I'd like to add to Smitty's suggestions that everyone
needs to practice throttle control once in a while. It's not just a newbie thing; it's something we can all use, especially when the road turns wet and dirty.
In the current issue of Cycle World (3/04), former AMA 250GP champ Nick Ienatsch describes his guest ride on Ducati's MotoGP bike. Worried about the demand on his throttle control skill made by 220hp in a 300lb motorcycle, Nick prepared by mounting a slick on the back of his dirtbike and riding around a dry lake bed to sharpen his touch.
Nick suggests this throttle control drill in his book, Sport Riding Techniques:
Take your bike out on a deserted street or parking lot and accelerate and decelerate in first gear, using various rpm. Roll the throttle on and off slowly at first, just easing it open and easing it closed. Really concentrate on your right hand, finessing the grip open and closed. As you get smoother, increase the rpm and try to roll the throttle on and off just as smoothly, but more quickly. Find the point at which you can quickly open and close the throttle while maintining smoothness. This skill must be practiced constantly to overcome our inherent instinct to be more aggressive when trying to excel in sports.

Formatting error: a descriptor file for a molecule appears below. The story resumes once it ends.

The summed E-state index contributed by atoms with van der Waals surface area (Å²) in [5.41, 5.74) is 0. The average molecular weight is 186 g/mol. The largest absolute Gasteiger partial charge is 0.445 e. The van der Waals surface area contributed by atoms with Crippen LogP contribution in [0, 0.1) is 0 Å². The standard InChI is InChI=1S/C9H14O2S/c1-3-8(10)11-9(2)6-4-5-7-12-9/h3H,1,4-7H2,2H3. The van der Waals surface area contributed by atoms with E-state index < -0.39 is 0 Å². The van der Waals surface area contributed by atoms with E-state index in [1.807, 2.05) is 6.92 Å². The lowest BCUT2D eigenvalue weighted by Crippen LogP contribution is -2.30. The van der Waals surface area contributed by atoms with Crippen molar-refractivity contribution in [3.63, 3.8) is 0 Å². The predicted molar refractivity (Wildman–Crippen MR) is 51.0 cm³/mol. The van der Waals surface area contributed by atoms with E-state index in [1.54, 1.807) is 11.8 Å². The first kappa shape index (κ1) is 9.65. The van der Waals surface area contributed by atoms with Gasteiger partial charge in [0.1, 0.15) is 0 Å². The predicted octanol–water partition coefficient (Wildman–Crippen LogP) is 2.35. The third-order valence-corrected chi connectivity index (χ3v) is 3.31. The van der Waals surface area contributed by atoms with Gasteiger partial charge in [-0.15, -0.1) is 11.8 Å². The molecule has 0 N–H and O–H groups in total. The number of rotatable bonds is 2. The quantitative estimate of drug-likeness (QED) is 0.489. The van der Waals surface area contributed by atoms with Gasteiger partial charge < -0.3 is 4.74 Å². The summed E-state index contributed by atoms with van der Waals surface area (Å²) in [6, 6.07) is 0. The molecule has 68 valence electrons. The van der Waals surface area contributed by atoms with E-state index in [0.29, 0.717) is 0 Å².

I recently did my favorite throttle control practice, in which I try to avoid brakes and use only throttle for deceleration. The route I chose includes about 5 miles of reasonably well groomed dirt road as well as 25 miles of paved goat trails with lots of gravel and 1st-gear turns. As always, I started off a little rusty but quickly sharpened my skill and came away with the feeling that I had accomplished something.
In addition to awesome top-end horsepower that demands the utmost respect, today's sportbikes can also be sensitive to throttle at low speed. Hamfisted throttle application while turning or on a poor surface—such as pulling into traffic as you exit the gravelly Kwik-E-Mart parking lot—can put you on your ass in an instant. Take some time to work on throttle skill. You just might save yourself some aches, embarassment, and motorcycle repair bills.